Tobias Pflugshaupt

Luzern, Schwitzerland




Pflugshaupt, T., Suchan, J., Mandler, M. A., Sokolov, A. N., Trauzettel-Klosinski, S., & Karnath, H. O. (2011). Do patients with pure alexia suffer from a specific word form processing deficit? Evidence from 'wrods with trasnpsoed letetrs'. Neuropsychologia, 49, 1294-1301.
Notes: It is widely accepted that letter-by-letter reading and a pronounced increase in reading time as a function of word length are the hallmark features of pure alexia. Why patients show these two phenomena with respect to underlying cognitive mechanisms is, however, much less clear. Two main hypotheses have been proposed, i.e. impaired discrimination of letters and deficient processing of word forms. While the former deficit can easily be investigated in isolation, previous findings favouring the latter seem confounded. Applying a word reading paradigm with systematically manipulated letter orders in two patients with pure alexia, we demonstrate a word form processing deficit that is not attributable to sublexical letter discrimination difficulties. Moreover, pure alexia-like fixation patterns could be induced in healthy adults by having them read sentences including words with transposed letters, so-called 'jumbled words'. This further corroborates a key role of deficient word form processing in pure alexia. With regard to basic reading research, the present study extends recent evidence for relative, rather than precise, encoding of letter position in the brain

Pflugshaupt, T., Gutbrod, K., Wurtz, P., von Wartburg, R., Nyffeler, T., De Haan, B. et al. (2009). About the role of visual field defects in pure alexia. Brain, 132, 1907-1917.
Notes: Pure alexia is an acquired reading disorder characterized by a disproportionate prolongation of reading time as a function of word length. Although the vast majority of cases reported in the literature show a right-sided visual defect, little is known about the contribution of this low-level visual impairment to their reading difficulties. The present study was aimed at investigating this issue by comparing eye movement patterns during text reading in six patients with pure alexia with those of six patients with hemianopic dyslexia showing similar right-sided visual field defects. We found that the role of the field defect in the reading difficulties of pure alexics was highly deficit-specific. While the amplitude of rightward saccades during text reading seems largely determined by the restricted visual field, other visuo-motor impairments-particularly the pronounced increases in fixation frequency and viewing time as a function of word length-may have little to do with their visual field defect. In addition, subtracting the lesions of the hemianopic dyslexics from those found in pure alexics revealed the largest group differences in posterior parts of the left fusiform gyrus, occipito-temporal sulcus and inferior temporal gyrus. These regions included the coordinate assigned to the centre of the visual word form area in healthy adults, which provides further evidence for a relation between pure alexia and a damaged visual word form area. Finally, we propose a list of three criteria that may improve the differential diagnosis of pure alexia and allow appropriate therapy recommendations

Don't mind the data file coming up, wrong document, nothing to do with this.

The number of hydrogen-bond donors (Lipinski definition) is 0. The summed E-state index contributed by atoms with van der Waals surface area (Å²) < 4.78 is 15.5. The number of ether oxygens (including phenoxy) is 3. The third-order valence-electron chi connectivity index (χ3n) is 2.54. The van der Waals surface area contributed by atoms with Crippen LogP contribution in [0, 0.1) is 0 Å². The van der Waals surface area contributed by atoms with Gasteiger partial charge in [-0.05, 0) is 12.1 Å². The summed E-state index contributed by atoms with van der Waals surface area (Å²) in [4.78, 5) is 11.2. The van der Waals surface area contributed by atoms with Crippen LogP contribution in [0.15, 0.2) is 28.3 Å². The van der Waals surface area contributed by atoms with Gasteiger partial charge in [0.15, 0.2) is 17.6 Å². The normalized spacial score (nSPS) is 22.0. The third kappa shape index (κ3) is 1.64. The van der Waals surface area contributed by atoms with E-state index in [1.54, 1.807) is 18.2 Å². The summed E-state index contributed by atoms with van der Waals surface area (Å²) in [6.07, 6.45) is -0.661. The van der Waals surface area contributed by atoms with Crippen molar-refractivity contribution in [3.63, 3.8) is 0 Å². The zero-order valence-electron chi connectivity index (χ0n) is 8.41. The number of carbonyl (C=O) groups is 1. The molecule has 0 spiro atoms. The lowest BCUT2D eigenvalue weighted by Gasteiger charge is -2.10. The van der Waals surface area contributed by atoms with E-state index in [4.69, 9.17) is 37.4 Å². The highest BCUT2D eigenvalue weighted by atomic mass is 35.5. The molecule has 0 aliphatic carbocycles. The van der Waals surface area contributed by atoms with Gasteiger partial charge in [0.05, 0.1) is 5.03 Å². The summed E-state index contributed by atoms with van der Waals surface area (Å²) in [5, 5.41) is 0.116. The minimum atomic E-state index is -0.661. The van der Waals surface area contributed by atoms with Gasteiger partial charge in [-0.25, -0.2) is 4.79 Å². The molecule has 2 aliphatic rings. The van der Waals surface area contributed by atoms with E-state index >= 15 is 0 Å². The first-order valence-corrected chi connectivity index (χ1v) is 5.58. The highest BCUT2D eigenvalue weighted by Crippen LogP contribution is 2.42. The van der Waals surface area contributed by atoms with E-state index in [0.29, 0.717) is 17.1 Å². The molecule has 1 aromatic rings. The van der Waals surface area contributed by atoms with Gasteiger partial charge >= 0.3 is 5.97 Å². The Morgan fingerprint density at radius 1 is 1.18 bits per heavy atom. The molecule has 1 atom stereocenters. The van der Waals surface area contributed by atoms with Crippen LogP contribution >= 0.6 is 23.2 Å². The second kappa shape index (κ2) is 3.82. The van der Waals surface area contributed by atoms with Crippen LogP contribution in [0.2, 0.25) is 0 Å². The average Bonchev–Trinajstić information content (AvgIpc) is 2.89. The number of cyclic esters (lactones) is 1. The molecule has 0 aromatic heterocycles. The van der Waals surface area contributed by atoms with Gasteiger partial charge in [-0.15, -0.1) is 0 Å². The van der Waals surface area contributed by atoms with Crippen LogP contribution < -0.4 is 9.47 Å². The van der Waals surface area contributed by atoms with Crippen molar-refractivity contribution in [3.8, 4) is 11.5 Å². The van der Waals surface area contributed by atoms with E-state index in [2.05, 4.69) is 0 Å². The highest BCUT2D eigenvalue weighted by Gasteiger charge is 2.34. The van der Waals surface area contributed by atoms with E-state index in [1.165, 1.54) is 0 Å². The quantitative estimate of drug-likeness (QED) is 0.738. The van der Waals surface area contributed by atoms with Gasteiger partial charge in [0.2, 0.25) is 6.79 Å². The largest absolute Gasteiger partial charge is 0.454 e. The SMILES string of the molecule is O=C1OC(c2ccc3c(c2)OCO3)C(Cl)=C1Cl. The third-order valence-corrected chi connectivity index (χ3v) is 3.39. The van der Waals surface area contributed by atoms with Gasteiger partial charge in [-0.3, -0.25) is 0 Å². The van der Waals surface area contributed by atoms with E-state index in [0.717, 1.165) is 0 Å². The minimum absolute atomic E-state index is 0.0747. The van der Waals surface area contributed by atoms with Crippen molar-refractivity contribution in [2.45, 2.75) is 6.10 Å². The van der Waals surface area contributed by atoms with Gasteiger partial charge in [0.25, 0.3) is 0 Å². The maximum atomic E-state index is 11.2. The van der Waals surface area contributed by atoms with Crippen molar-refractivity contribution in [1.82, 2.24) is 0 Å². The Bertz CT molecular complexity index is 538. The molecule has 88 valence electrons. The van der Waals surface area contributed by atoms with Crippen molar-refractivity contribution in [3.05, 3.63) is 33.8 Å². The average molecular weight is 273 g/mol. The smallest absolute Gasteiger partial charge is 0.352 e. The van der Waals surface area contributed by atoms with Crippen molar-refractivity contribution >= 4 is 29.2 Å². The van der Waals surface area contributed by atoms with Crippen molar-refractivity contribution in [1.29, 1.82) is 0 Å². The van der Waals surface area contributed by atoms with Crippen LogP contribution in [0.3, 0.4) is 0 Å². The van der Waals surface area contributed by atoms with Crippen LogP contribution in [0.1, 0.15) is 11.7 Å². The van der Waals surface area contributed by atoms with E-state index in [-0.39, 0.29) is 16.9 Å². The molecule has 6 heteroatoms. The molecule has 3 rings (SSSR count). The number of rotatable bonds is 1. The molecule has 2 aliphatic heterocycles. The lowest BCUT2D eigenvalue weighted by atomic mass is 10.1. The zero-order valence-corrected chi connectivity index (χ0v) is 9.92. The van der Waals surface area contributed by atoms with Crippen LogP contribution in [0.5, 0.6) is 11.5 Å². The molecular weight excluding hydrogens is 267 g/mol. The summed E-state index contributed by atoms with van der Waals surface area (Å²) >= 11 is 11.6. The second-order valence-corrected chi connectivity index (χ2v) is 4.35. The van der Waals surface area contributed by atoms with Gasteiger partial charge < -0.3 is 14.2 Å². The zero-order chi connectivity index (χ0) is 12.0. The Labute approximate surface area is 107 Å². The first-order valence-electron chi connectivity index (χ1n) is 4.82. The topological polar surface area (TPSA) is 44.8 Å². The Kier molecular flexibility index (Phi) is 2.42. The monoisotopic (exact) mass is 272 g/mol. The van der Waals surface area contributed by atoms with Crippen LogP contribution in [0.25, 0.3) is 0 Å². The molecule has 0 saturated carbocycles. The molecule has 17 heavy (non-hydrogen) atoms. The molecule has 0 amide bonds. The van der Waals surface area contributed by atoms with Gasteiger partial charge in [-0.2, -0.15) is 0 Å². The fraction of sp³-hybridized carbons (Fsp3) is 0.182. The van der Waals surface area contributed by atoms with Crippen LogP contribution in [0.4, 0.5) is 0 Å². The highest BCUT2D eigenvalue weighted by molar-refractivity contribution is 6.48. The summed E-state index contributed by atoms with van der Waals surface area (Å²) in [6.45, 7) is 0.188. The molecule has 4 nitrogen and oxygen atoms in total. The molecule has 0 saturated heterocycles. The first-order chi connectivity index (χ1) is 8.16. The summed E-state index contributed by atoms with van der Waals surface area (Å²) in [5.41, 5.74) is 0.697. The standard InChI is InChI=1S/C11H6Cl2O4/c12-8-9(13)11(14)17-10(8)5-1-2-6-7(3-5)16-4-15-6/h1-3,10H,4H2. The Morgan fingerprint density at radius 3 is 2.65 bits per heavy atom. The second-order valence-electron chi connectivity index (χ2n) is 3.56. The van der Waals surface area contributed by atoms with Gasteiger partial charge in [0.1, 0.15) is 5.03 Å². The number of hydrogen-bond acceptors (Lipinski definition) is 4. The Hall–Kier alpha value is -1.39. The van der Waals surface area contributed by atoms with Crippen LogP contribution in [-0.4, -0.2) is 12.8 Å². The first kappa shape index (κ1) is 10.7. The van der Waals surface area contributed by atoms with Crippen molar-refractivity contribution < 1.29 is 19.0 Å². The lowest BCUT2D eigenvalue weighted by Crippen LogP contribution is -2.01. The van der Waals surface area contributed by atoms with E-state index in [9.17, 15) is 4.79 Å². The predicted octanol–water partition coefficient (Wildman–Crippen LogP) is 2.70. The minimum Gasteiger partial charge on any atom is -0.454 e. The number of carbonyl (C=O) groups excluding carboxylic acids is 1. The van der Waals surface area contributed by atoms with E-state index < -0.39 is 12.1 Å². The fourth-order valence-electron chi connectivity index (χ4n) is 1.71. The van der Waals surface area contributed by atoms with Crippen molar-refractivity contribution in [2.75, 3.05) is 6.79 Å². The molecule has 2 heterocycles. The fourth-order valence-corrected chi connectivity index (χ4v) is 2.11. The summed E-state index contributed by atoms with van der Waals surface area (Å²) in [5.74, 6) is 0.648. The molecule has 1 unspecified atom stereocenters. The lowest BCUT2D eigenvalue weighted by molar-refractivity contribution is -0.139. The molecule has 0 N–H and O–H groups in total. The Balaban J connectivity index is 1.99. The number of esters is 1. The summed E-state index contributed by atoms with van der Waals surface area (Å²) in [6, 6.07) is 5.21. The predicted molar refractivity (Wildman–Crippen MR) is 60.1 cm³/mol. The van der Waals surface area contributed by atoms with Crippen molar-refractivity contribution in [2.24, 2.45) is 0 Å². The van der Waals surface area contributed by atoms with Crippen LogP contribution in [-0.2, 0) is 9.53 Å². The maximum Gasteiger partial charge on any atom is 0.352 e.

Anders Gade